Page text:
At today’s meeting, the ECB kept interest rates on hold. During the press conference, ECB president sent dovish signals without substantiating possible next steps.
Despite a weak batch of confidence indicators in March, the ECB’s tone on the economic outlook remained rather unchanged. The ECB still expects the improvements in financial markets since last summer to “work their way through to the real economy” and still foresees a gradual recovery in the second half of the year. Risks to the economic outlook remain to the downside. As regards inflation, the ECB still sees risks being broadly balanced. As in March, the euro exchange rate is not any longer considered to be a risk to price stability.
Although the ECB seems to stick to its earlier macro-economic assessment and has, at least for the time being, filed the latest disappointing sentiment indicators under “one-off fluctuation”, ECB president Draghi sounded slightly more dovish than in March. The promise that the ECB’s monetary policy stance will remain accommodative “for as long as needed” and that liquidity operations will be continued with full allotment “for as long as necessary” was already given last month but received a more prominent position in today’s introductory statement. Combined with the only real new phrase of “in the coming weeks, we will monitor very closely all incoming information on economic and monetary developments and assess any impact on the outlook for price stability”, this normally could that a rate cut has come closer. However, during the Q&A session, Draghi explicitly said that the current Governing Council’s consensus was not to look at rates for the time being.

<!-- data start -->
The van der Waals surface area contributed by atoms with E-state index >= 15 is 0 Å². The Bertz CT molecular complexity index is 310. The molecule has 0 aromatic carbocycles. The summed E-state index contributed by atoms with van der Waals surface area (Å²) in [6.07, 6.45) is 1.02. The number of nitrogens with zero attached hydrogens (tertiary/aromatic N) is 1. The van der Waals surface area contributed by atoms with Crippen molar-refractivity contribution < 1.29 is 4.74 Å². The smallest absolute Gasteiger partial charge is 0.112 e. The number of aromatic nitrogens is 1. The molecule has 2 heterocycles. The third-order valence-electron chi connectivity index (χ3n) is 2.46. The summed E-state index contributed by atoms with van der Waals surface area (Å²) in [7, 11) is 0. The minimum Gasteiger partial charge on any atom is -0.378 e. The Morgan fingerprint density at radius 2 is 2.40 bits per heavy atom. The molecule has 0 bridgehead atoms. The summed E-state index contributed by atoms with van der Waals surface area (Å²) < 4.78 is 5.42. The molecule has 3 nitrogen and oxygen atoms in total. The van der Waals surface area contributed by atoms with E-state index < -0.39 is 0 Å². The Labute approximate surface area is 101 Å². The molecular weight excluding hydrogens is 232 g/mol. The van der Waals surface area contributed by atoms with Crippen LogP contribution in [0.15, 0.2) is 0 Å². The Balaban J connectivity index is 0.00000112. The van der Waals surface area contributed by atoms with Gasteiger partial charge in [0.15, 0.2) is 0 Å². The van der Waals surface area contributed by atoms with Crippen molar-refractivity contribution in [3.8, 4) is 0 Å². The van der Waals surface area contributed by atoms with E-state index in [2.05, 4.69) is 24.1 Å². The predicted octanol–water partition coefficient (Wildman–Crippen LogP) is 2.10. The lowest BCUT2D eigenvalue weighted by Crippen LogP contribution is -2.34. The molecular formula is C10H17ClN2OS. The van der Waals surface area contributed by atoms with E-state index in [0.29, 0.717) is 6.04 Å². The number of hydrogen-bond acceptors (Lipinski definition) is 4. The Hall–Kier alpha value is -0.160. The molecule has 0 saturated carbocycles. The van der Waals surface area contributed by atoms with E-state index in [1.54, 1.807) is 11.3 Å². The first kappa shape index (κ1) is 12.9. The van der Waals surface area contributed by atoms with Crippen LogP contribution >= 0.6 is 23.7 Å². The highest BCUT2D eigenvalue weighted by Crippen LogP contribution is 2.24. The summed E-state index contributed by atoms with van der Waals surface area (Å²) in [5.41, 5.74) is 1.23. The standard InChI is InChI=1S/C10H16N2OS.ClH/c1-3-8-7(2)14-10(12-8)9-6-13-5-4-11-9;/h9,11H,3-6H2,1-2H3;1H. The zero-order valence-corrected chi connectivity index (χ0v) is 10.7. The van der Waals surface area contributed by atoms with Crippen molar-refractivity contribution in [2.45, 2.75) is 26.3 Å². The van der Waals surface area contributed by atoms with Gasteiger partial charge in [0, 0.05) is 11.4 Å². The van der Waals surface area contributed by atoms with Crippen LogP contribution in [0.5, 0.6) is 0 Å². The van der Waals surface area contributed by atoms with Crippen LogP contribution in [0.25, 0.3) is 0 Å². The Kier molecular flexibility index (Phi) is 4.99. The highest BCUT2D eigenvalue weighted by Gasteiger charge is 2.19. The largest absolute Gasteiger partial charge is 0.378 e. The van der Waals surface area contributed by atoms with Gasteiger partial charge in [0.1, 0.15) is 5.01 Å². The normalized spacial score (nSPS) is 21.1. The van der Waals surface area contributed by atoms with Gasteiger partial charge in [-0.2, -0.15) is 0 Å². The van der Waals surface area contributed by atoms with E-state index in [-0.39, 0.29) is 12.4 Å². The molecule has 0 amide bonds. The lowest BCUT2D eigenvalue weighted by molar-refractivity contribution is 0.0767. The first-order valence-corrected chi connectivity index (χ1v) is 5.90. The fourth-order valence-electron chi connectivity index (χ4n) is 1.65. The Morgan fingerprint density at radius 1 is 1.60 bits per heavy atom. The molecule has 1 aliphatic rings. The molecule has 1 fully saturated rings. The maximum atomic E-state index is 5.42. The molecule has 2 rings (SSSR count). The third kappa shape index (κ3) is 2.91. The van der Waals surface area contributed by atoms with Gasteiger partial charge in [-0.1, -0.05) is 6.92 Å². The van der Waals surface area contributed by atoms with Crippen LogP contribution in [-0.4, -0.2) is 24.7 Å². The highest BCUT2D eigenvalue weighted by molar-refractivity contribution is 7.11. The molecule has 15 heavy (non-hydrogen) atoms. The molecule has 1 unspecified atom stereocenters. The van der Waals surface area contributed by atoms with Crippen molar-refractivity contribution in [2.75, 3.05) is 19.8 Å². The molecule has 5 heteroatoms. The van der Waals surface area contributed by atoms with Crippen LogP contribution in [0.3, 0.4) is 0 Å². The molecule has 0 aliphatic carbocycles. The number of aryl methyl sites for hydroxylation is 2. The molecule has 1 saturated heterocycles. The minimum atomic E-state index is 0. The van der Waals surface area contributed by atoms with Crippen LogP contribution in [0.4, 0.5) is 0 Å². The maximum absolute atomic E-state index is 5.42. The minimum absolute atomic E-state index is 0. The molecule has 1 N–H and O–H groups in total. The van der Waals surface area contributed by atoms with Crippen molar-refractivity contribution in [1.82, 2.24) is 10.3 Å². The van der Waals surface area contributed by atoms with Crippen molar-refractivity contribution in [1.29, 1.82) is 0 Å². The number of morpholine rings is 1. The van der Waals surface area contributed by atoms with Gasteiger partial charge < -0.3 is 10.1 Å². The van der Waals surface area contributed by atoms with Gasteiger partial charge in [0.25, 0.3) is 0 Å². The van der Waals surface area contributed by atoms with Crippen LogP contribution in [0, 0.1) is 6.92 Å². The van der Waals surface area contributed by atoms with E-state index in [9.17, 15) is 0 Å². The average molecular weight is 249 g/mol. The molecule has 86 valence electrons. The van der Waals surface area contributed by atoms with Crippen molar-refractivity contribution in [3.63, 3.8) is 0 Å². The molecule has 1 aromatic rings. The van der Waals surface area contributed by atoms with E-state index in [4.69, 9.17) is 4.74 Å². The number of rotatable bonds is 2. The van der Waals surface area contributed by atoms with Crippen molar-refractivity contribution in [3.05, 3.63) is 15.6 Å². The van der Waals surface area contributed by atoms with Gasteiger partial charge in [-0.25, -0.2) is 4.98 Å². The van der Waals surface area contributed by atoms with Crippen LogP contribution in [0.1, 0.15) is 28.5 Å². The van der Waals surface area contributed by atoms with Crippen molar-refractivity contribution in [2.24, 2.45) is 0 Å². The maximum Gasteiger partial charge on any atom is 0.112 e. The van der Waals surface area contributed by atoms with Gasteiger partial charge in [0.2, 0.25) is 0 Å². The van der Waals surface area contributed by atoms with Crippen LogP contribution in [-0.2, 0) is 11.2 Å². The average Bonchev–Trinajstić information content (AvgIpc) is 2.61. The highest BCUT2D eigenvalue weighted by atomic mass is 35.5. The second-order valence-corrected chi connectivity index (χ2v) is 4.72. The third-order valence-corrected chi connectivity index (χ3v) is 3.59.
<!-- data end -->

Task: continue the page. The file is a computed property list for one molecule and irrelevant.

Ahead of today’s meeting, there had been a lot of speculation about possible ECB action to ease financing access for SMEs. Despite some defragmentation in financial markets, Draghi’s earlier whatever-it-takes has not (yet) reached the real economy. One of the reasons for this failure is that defragmentation in sovereign bond markets did not translate into defragmentation of bank lending rates. Re-establishing the monetary transmission mechanism so that credit will flow to the real economy seems to be the ECB’s number one priority. However, judging from today’s press conference, the ECB looks rather clueless on how to tackle the problem.
Draghi acknowledged the problem, saying that the ECB was still looking into the issue. Draghi said that the ECB had discussed several possible measures. However, the studying of other countries’ experiences and measures will continue. What the exact measures could be remains unclear. Draghi just mentioned difficulties and the fact that boosting SME financing was not only an ECB task but could require the involvement of more actors like governments, the EIBs and alikes, and national central banks. Whether this hints at collateral easing or fully-fledged asset purchases remains unclear. In our view, the crucial question of any future SME lending programme will be “who will take the risk”.
Once again, despite new dangers of refragmentation and signs of economic weakening, the ECB has decided to stay inactive. It is obviously not the result of a misjudgment of the current situation but rather the awareness that rate cuts would hardly be effective and that any SME lending bazooka is technically and politically very hard to construct. The fact that Draghi stressed the OMT – up to now a pure psychological measure – as the ECB’s most powerful monetary policy tool illustrates the ECB’s frustration to find further measures. It looks as if the ECB has also realized that there is no bazooka to tackle the economic fragmentation.
If the recovery fails to materialize, the ECB will have to choose one of the two options. But for the time being, the ECB just looks a bit clueless (and so are we).